Updated 09/10/2012 10:36 AM
On the Agenda: Thoughts on conventions and does it mean anything for Texas?
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The political conventions are over and the campaign season has begun in earnest.
The polling suggests Republican Mitt Romney got a negligible bounce out of his convention while President Obama appears to have widened his national lead by a few points.
The superstar of both conventions was former President Bill Clinton. It is hard to remember he was so unpopular in his first term that he handed Congress to Republicans for the first time in forty years. He was embroiled in scandal and impeached yet left office with a balanced budget, record prosperity and more than 60 percent approval rating.
If there was an inflection point in the two conventions, Mr. Clinton’s speech was it.
But conventions are only about exciting the base. Presidential elections are won by electoral college math. A month ago, eleven states were considered probable battlegrounds. Now it’s apparently down to eight.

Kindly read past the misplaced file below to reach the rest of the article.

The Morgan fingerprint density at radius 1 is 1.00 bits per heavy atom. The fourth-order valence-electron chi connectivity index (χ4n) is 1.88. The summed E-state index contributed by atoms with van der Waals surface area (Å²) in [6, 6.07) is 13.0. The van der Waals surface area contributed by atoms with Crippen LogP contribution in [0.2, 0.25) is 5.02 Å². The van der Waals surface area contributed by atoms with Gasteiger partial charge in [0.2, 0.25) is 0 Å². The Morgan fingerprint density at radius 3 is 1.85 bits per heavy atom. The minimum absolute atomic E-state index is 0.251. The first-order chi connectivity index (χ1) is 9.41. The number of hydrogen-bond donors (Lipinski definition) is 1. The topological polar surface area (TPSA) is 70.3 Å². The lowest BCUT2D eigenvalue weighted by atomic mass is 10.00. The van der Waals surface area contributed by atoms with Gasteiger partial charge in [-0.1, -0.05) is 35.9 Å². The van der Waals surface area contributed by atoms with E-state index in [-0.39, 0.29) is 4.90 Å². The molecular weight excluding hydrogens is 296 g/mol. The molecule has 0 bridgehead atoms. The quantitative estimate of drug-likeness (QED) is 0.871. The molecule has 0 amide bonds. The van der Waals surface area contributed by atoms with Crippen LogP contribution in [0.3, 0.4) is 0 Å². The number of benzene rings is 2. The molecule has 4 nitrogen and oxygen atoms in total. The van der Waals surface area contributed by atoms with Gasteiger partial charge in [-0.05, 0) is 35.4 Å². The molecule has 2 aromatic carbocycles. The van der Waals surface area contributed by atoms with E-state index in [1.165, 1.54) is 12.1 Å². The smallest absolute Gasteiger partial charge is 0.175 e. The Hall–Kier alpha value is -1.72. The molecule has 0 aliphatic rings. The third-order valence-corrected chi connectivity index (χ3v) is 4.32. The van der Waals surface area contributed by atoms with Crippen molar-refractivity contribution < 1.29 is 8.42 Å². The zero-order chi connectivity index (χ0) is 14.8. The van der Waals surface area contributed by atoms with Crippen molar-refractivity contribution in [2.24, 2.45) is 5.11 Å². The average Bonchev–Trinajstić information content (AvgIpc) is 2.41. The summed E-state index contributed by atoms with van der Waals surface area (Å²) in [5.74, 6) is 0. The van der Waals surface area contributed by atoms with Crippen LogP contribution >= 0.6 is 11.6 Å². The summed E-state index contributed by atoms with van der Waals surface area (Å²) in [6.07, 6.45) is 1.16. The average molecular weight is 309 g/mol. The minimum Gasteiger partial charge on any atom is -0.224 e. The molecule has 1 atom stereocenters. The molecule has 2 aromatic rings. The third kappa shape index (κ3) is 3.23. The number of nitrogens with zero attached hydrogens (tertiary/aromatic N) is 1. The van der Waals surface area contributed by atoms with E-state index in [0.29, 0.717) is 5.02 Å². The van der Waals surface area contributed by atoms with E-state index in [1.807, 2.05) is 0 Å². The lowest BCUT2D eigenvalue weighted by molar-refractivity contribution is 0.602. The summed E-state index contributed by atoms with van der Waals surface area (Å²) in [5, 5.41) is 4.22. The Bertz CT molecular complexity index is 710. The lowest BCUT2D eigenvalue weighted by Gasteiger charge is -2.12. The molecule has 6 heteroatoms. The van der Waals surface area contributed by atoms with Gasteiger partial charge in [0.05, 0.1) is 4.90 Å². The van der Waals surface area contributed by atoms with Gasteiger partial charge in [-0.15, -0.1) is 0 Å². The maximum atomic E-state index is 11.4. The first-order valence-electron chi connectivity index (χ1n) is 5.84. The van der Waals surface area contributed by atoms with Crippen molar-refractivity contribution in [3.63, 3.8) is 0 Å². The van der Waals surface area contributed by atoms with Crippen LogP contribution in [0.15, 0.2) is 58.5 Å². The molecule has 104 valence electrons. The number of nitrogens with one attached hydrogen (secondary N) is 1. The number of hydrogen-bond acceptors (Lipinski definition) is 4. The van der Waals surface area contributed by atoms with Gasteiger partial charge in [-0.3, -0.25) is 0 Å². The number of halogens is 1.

Other than Ohio which is still in play, the auto bailout appears to have locked down the rust belt for Mr. Obama. The Washington Post reports Republican super PACs are now focusing their spending on Colorado, Florida, Iowa, North Carolina, New Hampshire, Nevada, Ohio and Virginia.
Are there any implications in any of this for Texas? Only on the margins. Four years ago, eight million voters showed up but Mr. Obama scored only 44 percent. Today, some wishful thinking Democrats argue that Republican Senate nominee Ted Cruz is so radical he’ll scare independents.
They also argue that San Antonio Mayor Julian Castro’s powerful keynote speech will help move the needle for Hispanics. But for the moment, there is no evidence of any serious Democratic money or organization to project either message.
But it is worth remembering that Mr. Obama’s 44 percent in a high turnout year dragged some Democratic legislative candidates in swing districts across the finish line creating a virtual tie in the Texas House.
But this is the year after redistricting and there are fewer swing districts. Nevertheless, if Mr. Obama somehow manages even 46 percent of the vote, there is potential for some down-ballot surprises on election night.
Texas politics and government are rarely what they seem. Join
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. Kronberg has covered the Capitol for more than 20 years, and he knows where to find the scoop.